So I was reading Julie's blog today and this post and it got me thinking. Go and check out her post and her thoughts about it. But here's the thing. This woman, Kelly Romenesko, was a teacher in the Catholic School system in her hometown in Wisconsin. In 2004, she and her husband used IVF and she became pregnant with twins. She had been open and honest with the school, asked for a couple of days off for the embryo transfer, and that she was using IVF. But when she told them she was pregnant about a month later, she was fired for "violating a provision of her employment contract saying a teacher has to act in accordance with Catholic doctrine."
I'm Jewish, not Catholic, but V. is catholic so I'll let him weigh in on what he thinks. Jewish scholars have interpreted the commandment to "be fruitful and multiply" to include both natural and artificial means. I think this article has talked about it extremely well, and shows that Judaism is more forward thinking that other religions, even the orthodox viewpoint. However, this all changes when donor sperm or egg is used. In Jewish law, the child is considered Jewish if the mother is Jewish. So what happens if the donor of the egg is not Jewish, but the birth mother is? Some Rabbinical scholars say that the child is not Jewish and must convert to Judaism. Other scholars believe that the mother is the woman who actually gives birth to the child, which means the child is Jewish. My donor is not Jewish. I don't know at this point if my future child/ren will be considered Jewish or not. I do intend to ask the Rabbi who married us what his take is on it, and I also intend to ask him, when the time comes, if there is a conversion ceremony that could be carried out when the child is an infant. V. and I haven't decided to raise our children as Catholic or Jewish, but rather exposed as best we can, to both religions. I'd like my children, according to Jewish law, to be viewed as Jewish so that they can make the decision when they are older which religion they'd like to pursue.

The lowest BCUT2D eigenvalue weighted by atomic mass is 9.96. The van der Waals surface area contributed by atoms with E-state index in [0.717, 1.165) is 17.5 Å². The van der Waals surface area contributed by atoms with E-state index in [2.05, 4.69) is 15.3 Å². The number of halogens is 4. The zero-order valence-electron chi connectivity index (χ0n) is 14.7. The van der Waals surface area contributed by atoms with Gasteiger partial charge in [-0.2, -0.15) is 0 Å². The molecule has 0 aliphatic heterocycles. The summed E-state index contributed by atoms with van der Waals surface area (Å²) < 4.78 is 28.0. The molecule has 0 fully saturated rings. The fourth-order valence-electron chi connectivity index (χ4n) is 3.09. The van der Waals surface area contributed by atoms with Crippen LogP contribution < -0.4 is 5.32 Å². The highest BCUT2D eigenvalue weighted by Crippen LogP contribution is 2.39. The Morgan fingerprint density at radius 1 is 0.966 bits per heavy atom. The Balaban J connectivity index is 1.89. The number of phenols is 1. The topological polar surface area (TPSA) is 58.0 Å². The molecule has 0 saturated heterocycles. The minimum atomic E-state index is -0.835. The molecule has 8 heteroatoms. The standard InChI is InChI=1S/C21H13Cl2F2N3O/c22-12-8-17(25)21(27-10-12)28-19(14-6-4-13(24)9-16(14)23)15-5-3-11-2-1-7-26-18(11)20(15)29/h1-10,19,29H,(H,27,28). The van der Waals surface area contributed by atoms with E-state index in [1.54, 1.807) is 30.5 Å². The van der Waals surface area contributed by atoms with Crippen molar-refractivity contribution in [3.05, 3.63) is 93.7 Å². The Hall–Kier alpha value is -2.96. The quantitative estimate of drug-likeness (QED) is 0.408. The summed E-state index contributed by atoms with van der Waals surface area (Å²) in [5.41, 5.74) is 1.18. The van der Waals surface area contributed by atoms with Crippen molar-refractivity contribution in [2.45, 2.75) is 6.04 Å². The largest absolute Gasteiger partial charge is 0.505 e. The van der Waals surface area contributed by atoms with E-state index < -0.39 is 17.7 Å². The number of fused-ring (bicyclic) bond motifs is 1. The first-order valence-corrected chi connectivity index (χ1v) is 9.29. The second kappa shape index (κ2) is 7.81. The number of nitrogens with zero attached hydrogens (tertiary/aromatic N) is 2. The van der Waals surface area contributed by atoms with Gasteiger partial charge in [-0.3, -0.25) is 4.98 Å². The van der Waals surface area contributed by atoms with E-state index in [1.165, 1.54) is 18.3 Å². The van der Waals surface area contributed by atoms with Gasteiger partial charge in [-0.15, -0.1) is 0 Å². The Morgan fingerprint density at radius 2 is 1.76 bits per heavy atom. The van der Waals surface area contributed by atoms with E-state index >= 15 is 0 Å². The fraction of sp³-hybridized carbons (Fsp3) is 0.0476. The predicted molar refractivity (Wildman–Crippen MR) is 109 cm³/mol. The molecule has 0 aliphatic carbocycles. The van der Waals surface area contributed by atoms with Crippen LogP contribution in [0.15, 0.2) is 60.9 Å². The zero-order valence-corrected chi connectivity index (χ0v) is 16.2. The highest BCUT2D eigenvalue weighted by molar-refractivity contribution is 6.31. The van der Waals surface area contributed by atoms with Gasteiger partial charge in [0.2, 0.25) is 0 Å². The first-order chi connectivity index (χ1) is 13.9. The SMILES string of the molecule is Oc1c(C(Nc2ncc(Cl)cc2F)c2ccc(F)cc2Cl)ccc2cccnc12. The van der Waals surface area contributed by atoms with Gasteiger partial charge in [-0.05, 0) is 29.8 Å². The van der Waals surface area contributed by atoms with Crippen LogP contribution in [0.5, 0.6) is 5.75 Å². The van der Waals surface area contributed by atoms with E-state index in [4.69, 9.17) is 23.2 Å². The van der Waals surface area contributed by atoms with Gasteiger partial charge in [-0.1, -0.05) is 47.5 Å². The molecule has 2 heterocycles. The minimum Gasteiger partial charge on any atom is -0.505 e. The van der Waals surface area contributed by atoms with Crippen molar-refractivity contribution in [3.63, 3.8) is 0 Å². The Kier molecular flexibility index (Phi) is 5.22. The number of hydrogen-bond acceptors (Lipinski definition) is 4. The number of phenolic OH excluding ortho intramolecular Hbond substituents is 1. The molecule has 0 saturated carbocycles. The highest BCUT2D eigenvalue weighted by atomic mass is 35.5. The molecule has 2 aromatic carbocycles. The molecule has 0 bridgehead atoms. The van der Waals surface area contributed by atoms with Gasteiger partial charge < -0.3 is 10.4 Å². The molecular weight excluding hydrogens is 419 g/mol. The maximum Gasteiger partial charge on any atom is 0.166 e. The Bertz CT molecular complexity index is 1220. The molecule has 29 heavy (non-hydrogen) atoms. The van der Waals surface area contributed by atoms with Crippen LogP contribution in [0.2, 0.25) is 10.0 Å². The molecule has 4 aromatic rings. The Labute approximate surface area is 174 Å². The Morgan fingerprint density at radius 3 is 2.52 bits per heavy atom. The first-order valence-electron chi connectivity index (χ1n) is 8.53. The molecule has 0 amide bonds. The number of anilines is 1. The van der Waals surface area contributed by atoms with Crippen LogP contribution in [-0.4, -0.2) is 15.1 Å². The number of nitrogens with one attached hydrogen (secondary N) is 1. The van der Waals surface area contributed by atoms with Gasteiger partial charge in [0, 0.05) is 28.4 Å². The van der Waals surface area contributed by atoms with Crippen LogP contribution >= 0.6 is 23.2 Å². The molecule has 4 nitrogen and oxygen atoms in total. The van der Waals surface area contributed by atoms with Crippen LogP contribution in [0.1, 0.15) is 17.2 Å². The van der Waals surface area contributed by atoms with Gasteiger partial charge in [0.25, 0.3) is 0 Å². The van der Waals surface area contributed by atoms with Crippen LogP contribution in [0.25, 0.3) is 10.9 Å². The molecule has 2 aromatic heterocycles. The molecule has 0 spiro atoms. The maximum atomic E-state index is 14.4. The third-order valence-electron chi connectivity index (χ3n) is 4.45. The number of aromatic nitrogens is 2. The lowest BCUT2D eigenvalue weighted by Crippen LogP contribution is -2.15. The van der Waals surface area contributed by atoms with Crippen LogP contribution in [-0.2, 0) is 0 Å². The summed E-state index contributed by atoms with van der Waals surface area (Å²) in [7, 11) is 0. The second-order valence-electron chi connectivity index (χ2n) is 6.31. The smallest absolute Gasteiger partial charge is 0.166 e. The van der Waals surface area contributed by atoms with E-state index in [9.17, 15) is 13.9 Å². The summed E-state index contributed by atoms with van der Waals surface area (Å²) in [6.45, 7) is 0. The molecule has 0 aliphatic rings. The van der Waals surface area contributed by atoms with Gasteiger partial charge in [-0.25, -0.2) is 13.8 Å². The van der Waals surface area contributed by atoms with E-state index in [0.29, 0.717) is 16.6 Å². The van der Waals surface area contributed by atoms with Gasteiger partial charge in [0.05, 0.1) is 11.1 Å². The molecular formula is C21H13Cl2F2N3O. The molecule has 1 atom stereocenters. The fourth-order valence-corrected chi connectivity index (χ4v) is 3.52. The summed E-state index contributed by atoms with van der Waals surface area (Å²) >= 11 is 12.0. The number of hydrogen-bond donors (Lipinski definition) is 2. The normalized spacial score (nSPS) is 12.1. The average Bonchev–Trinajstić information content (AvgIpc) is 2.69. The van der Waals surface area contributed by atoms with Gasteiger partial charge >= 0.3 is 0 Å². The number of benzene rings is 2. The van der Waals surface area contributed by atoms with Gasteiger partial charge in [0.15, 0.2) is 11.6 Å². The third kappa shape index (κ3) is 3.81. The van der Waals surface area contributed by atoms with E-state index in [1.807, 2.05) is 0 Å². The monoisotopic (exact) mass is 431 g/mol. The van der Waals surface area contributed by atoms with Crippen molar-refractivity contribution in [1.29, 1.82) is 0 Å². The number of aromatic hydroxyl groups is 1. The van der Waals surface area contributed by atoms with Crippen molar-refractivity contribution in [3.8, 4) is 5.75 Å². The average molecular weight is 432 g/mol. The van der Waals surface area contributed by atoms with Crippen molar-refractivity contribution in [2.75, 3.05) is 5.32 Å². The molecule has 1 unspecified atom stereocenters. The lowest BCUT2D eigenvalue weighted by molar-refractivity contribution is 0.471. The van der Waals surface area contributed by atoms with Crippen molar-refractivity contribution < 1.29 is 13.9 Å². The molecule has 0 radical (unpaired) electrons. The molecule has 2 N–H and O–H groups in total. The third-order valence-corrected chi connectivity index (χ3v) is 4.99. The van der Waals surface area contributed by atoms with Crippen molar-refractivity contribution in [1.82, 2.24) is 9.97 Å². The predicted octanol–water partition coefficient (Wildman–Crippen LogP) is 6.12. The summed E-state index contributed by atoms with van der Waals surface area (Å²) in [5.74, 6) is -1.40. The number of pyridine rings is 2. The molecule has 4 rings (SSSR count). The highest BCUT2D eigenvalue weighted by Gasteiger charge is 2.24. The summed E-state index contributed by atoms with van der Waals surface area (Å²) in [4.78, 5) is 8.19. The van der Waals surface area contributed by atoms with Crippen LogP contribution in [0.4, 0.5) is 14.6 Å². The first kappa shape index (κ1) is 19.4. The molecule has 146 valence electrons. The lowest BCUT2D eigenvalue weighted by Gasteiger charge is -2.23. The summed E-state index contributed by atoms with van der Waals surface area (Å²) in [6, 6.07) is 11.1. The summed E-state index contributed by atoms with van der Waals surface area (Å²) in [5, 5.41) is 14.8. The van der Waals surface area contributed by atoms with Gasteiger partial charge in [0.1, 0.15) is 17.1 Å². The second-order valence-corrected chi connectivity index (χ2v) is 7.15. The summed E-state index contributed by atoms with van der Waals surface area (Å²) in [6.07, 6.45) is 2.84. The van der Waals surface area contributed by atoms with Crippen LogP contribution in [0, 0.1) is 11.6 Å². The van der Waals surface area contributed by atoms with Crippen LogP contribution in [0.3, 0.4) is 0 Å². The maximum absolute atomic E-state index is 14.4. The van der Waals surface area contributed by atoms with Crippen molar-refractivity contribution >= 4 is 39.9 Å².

It's ironic this became a religious post, as I really am non-practicing. However, for those of you who know me, it is still important. When V. and I got married two years ago, I wanted to be married by a Rabbi in a Jewish ceremony. I found Rabbi Mark who turned out to be knowledgable, friendly, funny and an all around nice guy. He didn't judge us and performed the ceremony as we wanted it. Just as it was important for me to be married under a chuppah by a Rabbi, it is also important that any sons I have be circumcised. Now I don't want to hear from you if you disagree with circumsion or not. This is not the purpose of my comment, but rather to explain my viewpoint. It's more to explain how my heritage fits into my life now. And based on the Jewish views on IVF and donor eggs/sperms how it affects V. and I.
So what do you think?
Sorry this post became some what all over the place.